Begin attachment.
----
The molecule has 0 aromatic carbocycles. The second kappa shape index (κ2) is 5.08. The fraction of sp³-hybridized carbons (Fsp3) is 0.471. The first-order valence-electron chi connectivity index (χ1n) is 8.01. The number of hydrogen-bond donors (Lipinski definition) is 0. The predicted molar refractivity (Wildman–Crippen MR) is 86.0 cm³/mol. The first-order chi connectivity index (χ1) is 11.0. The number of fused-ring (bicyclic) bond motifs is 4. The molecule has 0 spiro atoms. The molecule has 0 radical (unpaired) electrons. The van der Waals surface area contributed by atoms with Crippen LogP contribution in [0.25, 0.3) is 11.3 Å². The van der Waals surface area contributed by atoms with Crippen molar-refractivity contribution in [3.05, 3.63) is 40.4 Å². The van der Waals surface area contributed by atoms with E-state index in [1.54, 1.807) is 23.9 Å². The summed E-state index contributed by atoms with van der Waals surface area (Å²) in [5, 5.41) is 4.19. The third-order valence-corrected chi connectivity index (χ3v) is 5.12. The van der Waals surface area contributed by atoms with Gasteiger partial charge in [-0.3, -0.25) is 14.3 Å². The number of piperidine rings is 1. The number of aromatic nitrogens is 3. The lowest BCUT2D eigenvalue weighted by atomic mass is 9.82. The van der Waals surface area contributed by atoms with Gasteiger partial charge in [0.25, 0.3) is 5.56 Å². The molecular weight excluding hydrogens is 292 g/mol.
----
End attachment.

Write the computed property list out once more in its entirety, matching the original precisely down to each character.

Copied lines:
The molecule has 0 aromatic carbocycles. The second kappa shape index (κ2) is 5.08. The fraction of sp³-hybridized carbons (Fsp3) is 0.471. The first-order valence-electron chi connectivity index (χ1n) is 8.01. The number of hydrogen-bond donors (Lipinski definition) is 0. The predicted molar refractivity (Wildman–Crippen MR) is 86.0 cm³/mol. The first-order chi connectivity index (χ1) is 11.0. The number of fused-ring (bicyclic) bond motifs is 4. The molecule has 0 spiro atoms. The molecule has 0 radical (unpaired) electrons. The van der Waals surface area contributed by atoms with Crippen LogP contribution in [0.25, 0.3) is 11.3 Å². The van der Waals surface area contributed by atoms with Crippen molar-refractivity contribution in [3.05, 3.63) is 40.4 Å². The van der Waals surface area contributed by atoms with E-state index in [1.54, 1.807) is 23.9 Å². The summed E-state index contributed by atoms with van der Waals surface area (Å²) in [5, 5.41) is 4.19. The third-order valence-corrected chi connectivity index (χ3v) is 5.12. The van der Waals surface area contributed by atoms with Gasteiger partial charge in [-0.3, -0.25) is 14.3 Å². The number of piperidine rings is 1. The number of aromatic nitrogens is 3. The lowest BCUT2D eigenvalue weighted by atomic mass is 9.82. The van der Waals surface area contributed by atoms with Gasteiger partial charge in [0.25, 0.3) is 5.56 Å². The molecular weight excluding hydrogens is 292 g/mol.